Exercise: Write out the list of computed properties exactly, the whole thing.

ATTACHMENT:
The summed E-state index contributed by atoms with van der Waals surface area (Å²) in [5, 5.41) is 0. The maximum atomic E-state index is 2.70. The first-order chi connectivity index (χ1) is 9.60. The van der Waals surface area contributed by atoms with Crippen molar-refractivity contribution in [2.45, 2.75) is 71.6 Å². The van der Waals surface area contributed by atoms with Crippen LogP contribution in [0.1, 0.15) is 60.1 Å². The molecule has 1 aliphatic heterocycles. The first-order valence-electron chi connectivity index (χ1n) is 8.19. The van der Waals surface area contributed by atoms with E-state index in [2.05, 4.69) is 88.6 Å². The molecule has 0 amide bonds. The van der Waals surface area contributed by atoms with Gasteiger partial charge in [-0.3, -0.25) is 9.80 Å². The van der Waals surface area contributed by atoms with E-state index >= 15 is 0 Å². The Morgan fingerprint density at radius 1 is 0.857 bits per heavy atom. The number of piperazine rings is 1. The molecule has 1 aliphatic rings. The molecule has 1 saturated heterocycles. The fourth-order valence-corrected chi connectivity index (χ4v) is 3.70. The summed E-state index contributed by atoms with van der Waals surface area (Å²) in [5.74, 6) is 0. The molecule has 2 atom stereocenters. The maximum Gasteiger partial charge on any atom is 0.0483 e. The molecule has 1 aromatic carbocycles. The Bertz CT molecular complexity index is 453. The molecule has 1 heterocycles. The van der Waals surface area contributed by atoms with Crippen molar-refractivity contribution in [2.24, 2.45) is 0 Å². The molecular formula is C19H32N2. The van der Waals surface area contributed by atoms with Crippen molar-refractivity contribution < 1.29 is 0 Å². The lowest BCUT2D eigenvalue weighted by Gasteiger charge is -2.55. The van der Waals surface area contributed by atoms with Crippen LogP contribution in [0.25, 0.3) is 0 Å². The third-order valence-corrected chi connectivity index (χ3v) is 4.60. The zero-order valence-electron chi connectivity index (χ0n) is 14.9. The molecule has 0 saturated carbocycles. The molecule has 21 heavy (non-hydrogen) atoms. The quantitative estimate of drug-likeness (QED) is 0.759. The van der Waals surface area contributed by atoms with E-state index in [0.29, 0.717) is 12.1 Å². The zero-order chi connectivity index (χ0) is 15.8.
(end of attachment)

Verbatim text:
The summed E-state index contributed by atoms with van der Waals surface area (Å²) in [5, 5.41) is 0. The maximum atomic E-state index is 2.70. The first-order chi connectivity index (χ1) is 9.60. The van der Waals surface area contributed by atoms with Crippen molar-refractivity contribution in [2.45, 2.75) is 71.6 Å². The van der Waals surface area contributed by atoms with Crippen LogP contribution in [0.1, 0.15) is 60.1 Å². The molecule has 1 aliphatic heterocycles. The first-order valence-electron chi connectivity index (χ1n) is 8.19. The van der Waals surface area contributed by atoms with E-state index in [2.05, 4.69) is 88.6 Å². The molecule has 0 amide bonds. The van der Waals surface area contributed by atoms with Gasteiger partial charge in [-0.3, -0.25) is 9.80 Å². The van der Waals surface area contributed by atoms with E-state index >= 15 is 0 Å². The Morgan fingerprint density at radius 1 is 0.857 bits per heavy atom. The number of piperazine rings is 1. The molecule has 1 aliphatic rings. The molecule has 1 saturated heterocycles. The fourth-order valence-corrected chi connectivity index (χ4v) is 3.70. The summed E-state index contributed by atoms with van der Waals surface area (Å²) in [5.74, 6) is 0. The molecule has 2 atom stereocenters. The maximum Gasteiger partial charge on any atom is 0.0483 e. The molecule has 1 aromatic carbocycles. The Bertz CT molecular complexity index is 453. The molecule has 1 heterocycles. The van der Waals surface area contributed by atoms with Crippen molar-refractivity contribution in [2.24, 2.45) is 0 Å². The molecular formula is C19H32N2. The van der Waals surface area contributed by atoms with Crippen molar-refractivity contribution < 1.29 is 0 Å². The lowest BCUT2D eigenvalue weighted by Gasteiger charge is -2.55. The van der Waals surface area contributed by atoms with Crippen LogP contribution in [0.25, 0.3) is 0 Å². The third-order valence-corrected chi connectivity index (χ3v) is 4.60. The zero-order valence-electron chi connectivity index (χ0n) is 14.9. The molecule has 0 saturated carbocycles. The molecule has 21 heavy (non-hydrogen) atoms. The quantitative estimate of drug-likeness (QED) is 0.759. The van der Waals surface area contributed by atoms with E-state index in [0.29, 0.717) is 12.1 Å². The zero-order chi connectivity index (χ0) is 15.8.